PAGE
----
On Thursday, Alaska Republican Senator Lisa Murkowski sent a letter with her Democratic colleague Elizabeth Warren of Massachusetts to the president regarding the nation-wide opioid epidemic.
The four-page document frames the health crisis as a bipartisan issue, and lays blame for a lackluster policy response squarely in one place.
Murkowski and Warren are critical of President Donald Trump’s response to the opioid crisis, specifically what they believe is a lack of action from the administration after promising to tackle the issue.
The senators point to a statement the president made in August at his Bedminster, NJ golf club.
“The opioid crisis is an emergency, and I’m saying officially right now it is an emergency, it’s a national emergency,” Trump said August 10th in a response to a question from a reporter. “We’re going to spend a lot of time, a lot of effort and a lot of money on the opioid crisis.”
“But do you need emergency powers to address it?” the reporter followed up.
“We’re going to draw it up and we’re going to make it a national emergency,” Trump replied. “It is a serious problem, the likes of which we have never had.”
The designation of a “national emergency” is significant because it unlocks funding and can potentially waive federal rules that would make access to treatment more widely available.
Just two days earlier, on August 8th, former Health and Human Services Secretary Tom Price stopped short of pushing for an official declaration, saying the federal government could bring the necessary resources to bear on the problem without the designation.
In their letter to Trump, Warren and Murkowski wrote, “We are extremely concerned that 63 days after your statement you have yet to take the necessary steps to declare a national emergency on opioids, nor have you made any proposals to significantly increase funding to combat the epidemic.”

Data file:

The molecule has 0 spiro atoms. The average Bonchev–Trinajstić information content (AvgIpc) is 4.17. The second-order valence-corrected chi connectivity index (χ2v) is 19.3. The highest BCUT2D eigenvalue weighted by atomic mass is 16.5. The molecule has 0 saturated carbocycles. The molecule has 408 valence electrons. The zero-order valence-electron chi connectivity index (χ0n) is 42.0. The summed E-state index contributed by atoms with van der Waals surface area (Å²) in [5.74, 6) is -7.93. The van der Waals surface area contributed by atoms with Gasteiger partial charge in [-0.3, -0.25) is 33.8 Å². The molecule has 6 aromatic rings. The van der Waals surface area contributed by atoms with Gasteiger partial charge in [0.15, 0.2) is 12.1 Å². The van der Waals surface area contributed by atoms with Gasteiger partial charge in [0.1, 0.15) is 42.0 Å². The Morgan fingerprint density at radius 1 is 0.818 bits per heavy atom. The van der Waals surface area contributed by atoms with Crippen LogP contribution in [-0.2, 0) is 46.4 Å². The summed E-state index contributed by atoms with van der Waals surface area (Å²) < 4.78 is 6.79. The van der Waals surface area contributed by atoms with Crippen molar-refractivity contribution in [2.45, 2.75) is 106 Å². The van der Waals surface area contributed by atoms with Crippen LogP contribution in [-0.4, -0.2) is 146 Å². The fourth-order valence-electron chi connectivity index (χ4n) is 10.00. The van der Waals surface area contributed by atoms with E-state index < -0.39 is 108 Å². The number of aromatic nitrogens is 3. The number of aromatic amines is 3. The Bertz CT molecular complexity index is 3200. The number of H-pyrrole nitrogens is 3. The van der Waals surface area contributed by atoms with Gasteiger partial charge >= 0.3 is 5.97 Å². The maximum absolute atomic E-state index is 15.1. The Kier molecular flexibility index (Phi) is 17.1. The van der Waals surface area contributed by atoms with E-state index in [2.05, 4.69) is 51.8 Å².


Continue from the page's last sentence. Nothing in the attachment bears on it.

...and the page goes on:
Alaska and Massachusetts are two of the six states that have declared health emergencies related to opioids and heroin.
In the months since Governor Bill Walker declared a public health emergency, first-responders, volunteers and law enforcement officials have been able to get thousands of doses of the overdose-reversing medication nalaxone. The move also allowed state officials to pursue federal grants and new treatment programs aimed at curbing addiction, and it spurred the Legislature to pass bills that reduce access to prescription pain medications.
The senators point to guidance issued by the Trump administration’s Commission on Combating Drug Addiction and the Opioid Crisis, which recommended the federal government follow steps taken by states like Alaska and Massachusetts.
Both Warren and Murkowski sit on the Senate’s Health, Education, Labor, and Pensions committee. They’ve been signatories together on similar bipartisan efforts under the current administration, like a March letter to Attorney General Jeff Sessions asking for clarity on federal marijuana enforcement.
A spokesman for Senator Dan Sullivan said he didn’t sign the letter because had not had time to thoroughly review it in advance.